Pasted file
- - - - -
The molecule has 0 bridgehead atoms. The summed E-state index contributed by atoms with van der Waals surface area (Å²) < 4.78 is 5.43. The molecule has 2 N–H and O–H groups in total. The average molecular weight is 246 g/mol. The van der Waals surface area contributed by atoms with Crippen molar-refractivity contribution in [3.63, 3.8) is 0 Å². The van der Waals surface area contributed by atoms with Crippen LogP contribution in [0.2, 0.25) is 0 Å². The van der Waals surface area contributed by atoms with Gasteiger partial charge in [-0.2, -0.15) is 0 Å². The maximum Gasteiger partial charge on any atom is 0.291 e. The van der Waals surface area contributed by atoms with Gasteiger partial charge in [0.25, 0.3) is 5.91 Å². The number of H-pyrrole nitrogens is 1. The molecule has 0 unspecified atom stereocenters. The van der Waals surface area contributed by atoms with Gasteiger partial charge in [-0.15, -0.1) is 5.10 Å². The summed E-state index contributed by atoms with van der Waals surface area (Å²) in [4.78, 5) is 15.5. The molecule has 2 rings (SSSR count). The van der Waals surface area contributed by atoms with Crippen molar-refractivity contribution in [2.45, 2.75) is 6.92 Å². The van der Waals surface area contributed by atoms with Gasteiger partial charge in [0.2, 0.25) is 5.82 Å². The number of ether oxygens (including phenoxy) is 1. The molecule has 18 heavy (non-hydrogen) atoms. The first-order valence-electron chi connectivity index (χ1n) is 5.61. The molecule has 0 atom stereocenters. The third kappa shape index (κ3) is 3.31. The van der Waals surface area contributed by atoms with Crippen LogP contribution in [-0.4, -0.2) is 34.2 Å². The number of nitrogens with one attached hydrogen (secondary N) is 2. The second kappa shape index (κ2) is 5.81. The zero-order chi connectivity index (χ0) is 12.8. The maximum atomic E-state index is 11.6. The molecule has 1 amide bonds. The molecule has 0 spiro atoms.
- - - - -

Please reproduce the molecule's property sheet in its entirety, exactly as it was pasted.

The molecule has 0 bridgehead atoms. The summed E-state index contributed by atoms with van der Waals surface area (Å²) < 4.78 is 5.43. The molecule has 2 N–H and O–H groups in total. The average molecular weight is 246 g/mol. The van der Waals surface area contributed by atoms with Crippen molar-refractivity contribution in [3.63, 3.8) is 0 Å². The van der Waals surface area contributed by atoms with Crippen LogP contribution in [0.2, 0.25) is 0 Å². The van der Waals surface area contributed by atoms with Gasteiger partial charge in [-0.2, -0.15) is 0 Å². The maximum Gasteiger partial charge on any atom is 0.291 e. The van der Waals surface area contributed by atoms with Gasteiger partial charge in [0.25, 0.3) is 5.91 Å². The number of H-pyrrole nitrogens is 1. The molecule has 0 unspecified atom stereocenters. The van der Waals surface area contributed by atoms with Gasteiger partial charge in [-0.15, -0.1) is 5.10 Å². The summed E-state index contributed by atoms with van der Waals surface area (Å²) in [4.78, 5) is 15.5. The molecule has 2 rings (SSSR count). The van der Waals surface area contributed by atoms with Crippen molar-refractivity contribution in [2.45, 2.75) is 6.92 Å². The van der Waals surface area contributed by atoms with Gasteiger partial charge in [0.2, 0.25) is 5.82 Å². The number of ether oxygens (including phenoxy) is 1. The molecule has 18 heavy (non-hydrogen) atoms. The first-order valence-electron chi connectivity index (χ1n) is 5.61. The molecule has 0 atom stereocenters. The third kappa shape index (κ3) is 3.31. The van der Waals surface area contributed by atoms with Crippen LogP contribution in [-0.4, -0.2) is 34.2 Å². The number of nitrogens with one attached hydrogen (secondary N) is 2. The second kappa shape index (κ2) is 5.81. The zero-order chi connectivity index (χ0) is 12.8. The maximum atomic E-state index is 11.6. The molecule has 1 amide bonds. The molecule has 0 spiro atoms.